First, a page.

Aminopyralid: Know Your Manure Source

Posted on Aug 10 2011 - 2:23am by Mike Lieberman

I read a story in the Guardian UK about a plant disease called aminopyralid and how it’s affecting small growers and home gardeners. Even though it’s a disease that seems to have just hit the UK, how it happened is what’s alarming to me.

What is aminopyralid

Here is what happened. The chemical company, Dow Chemicals, produced a hormone based herbicide, aminopyralid, that started being used in the UK back in 2005.

According to the Guardian article:

It is used by farmers to kill broad-leaved weeds growing in fields of grass. It locks onto the cellulose in the plants, passes through the guts of the animals that eat them, and retains its potency in their manure, sometimes for two or three years or more. It is not believed to present a risk to human health.

How it affected growers

What wound up happening is that the small growers and home gardeners like you and I who were using animal manure instead of chemical fertilizers were being hit hard because the chemical was being passed through the manure into the gardens. Plants were shriveling up and dying. You can read more about the whole story on the Guardian web site.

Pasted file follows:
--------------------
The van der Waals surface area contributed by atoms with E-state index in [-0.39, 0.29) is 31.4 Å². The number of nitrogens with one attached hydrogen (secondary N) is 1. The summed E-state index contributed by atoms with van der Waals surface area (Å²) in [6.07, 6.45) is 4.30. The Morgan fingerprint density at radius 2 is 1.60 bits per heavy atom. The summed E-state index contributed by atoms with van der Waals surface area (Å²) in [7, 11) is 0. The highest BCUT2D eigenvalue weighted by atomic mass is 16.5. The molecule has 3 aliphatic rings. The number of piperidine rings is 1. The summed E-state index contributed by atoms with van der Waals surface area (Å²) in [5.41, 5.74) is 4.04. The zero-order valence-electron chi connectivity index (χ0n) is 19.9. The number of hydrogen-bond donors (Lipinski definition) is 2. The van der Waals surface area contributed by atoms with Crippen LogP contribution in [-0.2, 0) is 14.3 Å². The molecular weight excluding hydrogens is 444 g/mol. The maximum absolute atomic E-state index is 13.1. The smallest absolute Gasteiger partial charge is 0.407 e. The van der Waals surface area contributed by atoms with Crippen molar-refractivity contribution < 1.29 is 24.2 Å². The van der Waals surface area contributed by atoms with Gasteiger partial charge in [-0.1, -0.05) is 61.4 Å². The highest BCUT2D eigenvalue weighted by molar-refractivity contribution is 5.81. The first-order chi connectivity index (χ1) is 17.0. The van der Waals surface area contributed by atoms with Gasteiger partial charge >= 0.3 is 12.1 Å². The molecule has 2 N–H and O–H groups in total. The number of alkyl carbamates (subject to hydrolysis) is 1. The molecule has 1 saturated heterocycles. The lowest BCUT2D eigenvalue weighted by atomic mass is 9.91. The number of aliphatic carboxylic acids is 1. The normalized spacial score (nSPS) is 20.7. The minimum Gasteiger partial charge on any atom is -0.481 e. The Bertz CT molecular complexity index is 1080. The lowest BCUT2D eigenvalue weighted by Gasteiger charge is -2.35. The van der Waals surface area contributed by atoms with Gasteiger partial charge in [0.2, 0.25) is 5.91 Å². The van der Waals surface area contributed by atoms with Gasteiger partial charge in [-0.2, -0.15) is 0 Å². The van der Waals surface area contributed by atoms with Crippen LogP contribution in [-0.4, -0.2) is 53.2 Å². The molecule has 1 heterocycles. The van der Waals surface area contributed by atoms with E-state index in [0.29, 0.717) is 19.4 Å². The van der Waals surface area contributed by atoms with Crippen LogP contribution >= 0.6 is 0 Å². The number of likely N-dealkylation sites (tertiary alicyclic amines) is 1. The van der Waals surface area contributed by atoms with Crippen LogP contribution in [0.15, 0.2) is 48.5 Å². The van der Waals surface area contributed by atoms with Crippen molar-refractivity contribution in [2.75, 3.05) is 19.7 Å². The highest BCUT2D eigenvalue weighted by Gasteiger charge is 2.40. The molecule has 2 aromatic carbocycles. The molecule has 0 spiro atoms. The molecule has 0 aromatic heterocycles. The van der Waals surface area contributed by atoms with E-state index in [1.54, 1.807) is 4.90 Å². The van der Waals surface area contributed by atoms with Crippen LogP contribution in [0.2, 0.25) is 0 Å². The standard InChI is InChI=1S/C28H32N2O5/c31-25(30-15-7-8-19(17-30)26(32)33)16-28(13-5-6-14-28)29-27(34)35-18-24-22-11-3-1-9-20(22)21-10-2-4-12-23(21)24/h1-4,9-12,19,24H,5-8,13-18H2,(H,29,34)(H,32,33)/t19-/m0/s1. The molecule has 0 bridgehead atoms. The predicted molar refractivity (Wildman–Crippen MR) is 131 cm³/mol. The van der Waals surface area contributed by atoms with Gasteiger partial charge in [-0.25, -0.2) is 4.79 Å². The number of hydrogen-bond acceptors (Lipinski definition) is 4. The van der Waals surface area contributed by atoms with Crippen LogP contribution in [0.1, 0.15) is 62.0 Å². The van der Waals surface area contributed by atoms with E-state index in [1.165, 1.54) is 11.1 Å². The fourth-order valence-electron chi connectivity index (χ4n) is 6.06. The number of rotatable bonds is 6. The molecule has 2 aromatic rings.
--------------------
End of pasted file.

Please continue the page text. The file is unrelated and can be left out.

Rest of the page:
This is why we need to not only get as close to our food source as possible, but also do our best to know the source of all/most things that we are using.

In the case of aminopyralid, they are having a hard time tracing it back to the exact source. There is all kinds of paperwork and redtape that needs to be filled out to prove that your manure is safe, etc.

It’s not easy to separate conventional and organic

This just shows that it’s not as simple as having conventional farming over here and organic/sustainable practices over there. There will be cross contamination through run-off, wind and other means. We don’t live in bubbles. Everything affects everything.

As an individual it’s disempowering because you think you are doing something that you believe in by using animal manure, but then it results in plant disease from chemical companies. The worst part is that there is no retribution that can be sought against the chemical companies.

In this specific instance, this is a problem that is happening overseas. I would think that similar instances with other chemicals and diseases are occurring here in the States as well.

The responsibility is on us

It puts more of the responsibility on us the consumers and individuals to question and really know the source of what we are buying. What’s your thoughts on the situation?

Photo courtesy of John Mason, on Gardeners’ Alert: Aminopyralid-contaminated manure – a problem that has not gone away.